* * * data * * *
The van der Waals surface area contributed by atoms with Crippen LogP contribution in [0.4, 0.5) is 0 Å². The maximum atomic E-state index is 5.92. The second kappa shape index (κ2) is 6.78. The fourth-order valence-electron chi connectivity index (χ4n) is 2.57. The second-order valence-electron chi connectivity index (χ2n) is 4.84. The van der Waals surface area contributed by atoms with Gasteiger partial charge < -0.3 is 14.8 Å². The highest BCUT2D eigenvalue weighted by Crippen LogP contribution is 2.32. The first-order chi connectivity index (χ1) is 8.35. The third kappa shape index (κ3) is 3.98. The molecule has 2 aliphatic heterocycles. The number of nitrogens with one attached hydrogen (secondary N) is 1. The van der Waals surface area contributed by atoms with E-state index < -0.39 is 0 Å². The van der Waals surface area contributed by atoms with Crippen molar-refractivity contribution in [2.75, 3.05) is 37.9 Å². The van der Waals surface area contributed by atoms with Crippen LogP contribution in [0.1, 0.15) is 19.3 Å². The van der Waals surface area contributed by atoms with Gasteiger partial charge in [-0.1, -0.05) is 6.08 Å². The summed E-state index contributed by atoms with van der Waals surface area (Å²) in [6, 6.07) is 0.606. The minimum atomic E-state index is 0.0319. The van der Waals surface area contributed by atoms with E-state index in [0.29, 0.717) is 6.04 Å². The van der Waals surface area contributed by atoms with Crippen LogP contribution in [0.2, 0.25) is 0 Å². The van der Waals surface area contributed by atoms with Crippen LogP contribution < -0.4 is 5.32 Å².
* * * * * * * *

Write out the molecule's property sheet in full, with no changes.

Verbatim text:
The van der Waals surface area contributed by atoms with Crippen LogP contribution in [0.4, 0.5) is 0 Å². The maximum atomic E-state index is 5.92. The second kappa shape index (κ2) is 6.78. The fourth-order valence-electron chi connectivity index (χ4n) is 2.57. The second-order valence-electron chi connectivity index (χ2n) is 4.84. The van der Waals surface area contributed by atoms with Gasteiger partial charge < -0.3 is 14.8 Å². The highest BCUT2D eigenvalue weighted by Crippen LogP contribution is 2.32. The first-order chi connectivity index (χ1) is 8.35. The third kappa shape index (κ3) is 3.98. The molecule has 2 aliphatic heterocycles. The number of nitrogens with one attached hydrogen (secondary N) is 1. The van der Waals surface area contributed by atoms with E-state index < -0.39 is 0 Å². The van der Waals surface area contributed by atoms with Crippen molar-refractivity contribution in [2.75, 3.05) is 37.9 Å². The van der Waals surface area contributed by atoms with Crippen LogP contribution in [0.1, 0.15) is 19.3 Å². The van der Waals surface area contributed by atoms with Gasteiger partial charge in [-0.1, -0.05) is 6.08 Å². The summed E-state index contributed by atoms with van der Waals surface area (Å²) in [6, 6.07) is 0.606. The minimum atomic E-state index is 0.0319. The van der Waals surface area contributed by atoms with E-state index in [0.29, 0.717) is 6.04 Å². The van der Waals surface area contributed by atoms with Crippen LogP contribution in [0.2, 0.25) is 0 Å². The van der Waals surface area contributed by atoms with Crippen LogP contribution < -0.4 is 5.32 Å².